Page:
Already, without AI, we have seen how easy it is to spread conspiracy theories and how easy it is for people to benefit from this due to their ideology, political bias, or pure criminality. Add AI to it and it is clear where this development is going.

Targeting gullible people has also become far easier thanks to big data in combination with data science. Targeting these people will automatically spread the misinformation further into society and infiltrate other groups, and suddenly that misinformation is taken up throughout society.

This was another response from one of my American colleagues:

I was recently asked to serve on the board of our local hospital and now get a front-row seat to watch healthcare issues unfold. One of the biggest financial issues for healthcare providers in the U.S. is the tendency for health insurance carriers to reject claims almost automatically, which triggers a paperwork avalanche between patient, provider and insurance company.


Most of the major insurance carriers are now using AI to reject claims. AI is far faster and better than humans at finding small issues in a claim that can cause it to be rejected. We are looking at new hospital management software that will use AI to help pre-qualify the claims before they are sent in, but it is going to be 9-12 months before we can get it fully implemented.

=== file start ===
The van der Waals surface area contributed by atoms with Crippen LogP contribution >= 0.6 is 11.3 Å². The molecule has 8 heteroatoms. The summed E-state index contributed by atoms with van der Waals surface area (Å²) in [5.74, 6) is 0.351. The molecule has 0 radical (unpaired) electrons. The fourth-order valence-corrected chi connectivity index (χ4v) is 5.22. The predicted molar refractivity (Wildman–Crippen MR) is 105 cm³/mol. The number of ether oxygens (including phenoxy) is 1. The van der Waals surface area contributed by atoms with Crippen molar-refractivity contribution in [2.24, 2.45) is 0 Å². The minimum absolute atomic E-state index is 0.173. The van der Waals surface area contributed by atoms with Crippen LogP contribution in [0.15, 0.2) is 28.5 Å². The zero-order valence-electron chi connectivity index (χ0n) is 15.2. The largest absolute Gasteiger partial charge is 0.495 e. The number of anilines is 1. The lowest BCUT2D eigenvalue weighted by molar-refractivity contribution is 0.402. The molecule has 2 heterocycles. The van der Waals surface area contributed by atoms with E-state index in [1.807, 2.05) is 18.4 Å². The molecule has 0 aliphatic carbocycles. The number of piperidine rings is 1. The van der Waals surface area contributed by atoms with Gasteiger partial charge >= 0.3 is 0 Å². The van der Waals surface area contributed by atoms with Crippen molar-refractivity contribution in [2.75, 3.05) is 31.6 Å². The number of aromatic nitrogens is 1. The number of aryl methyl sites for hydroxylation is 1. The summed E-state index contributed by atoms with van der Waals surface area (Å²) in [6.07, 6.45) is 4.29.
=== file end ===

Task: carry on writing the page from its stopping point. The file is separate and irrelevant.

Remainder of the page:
In the meantime, the paperwork avalanche continues to grow.

However, AI is also used to make fraudulent claims, so the above message was followed by the following reaction:

‘It’s a nightmare across the board. Financial healthcare institutions are trying to protect themselves from AI-generated fraud.’

AI has also infiltrated Google Search. A well-documented example is the rise of fake airline customer services. Replicating legitimate airline service, hackers try to get you to rebook flights, which are, of course, fake.

LinkedIn has been infiltrated by bot messages, bringing certain fake services to the top of a search. All of these developments are very worrying. It is important that fewer people fall into the category of “gullible”. The reality, however, will be that most people will become victims in one way or another as most people will increasingly be unable to distinguish what is true and what is fake.

As the truth is fundamental to the way our society works, undermining this will lead to social chaos.

Paul Budde is an Independent Australia columnist and managing director of Paul Budde Consulting, an independent telecommunications research and consultancy organisation. You can follow Paul on Twitter @PaulBudde.

Related Articles

Support independent journalism Subscribe to IA.

Recent articles by Paul Budde
Global efforts accelerate to battle space junk crisis

Debris orbiting the Earth is becoming a crisis out of control and international ...  
Nvidia becomes most valued company in the world

From its humble beginnings in 1993, Nvidia has grown into a tech giant, reported to ...  
It's confirmed: Fibre offers the best NBN infrastructure

A new ACCC report has confirmed what many have known for years, that Fibre to the ...  
Join the conversation
comments powered by Disqus

Support Fearless Journalism

If you got something from this article, please consider making a one-off donation to support fearless journalism.

Single Donation


Support IAIndependent Australia

Subscribe to IA and investigate Australia today.

Close Subscribe Donate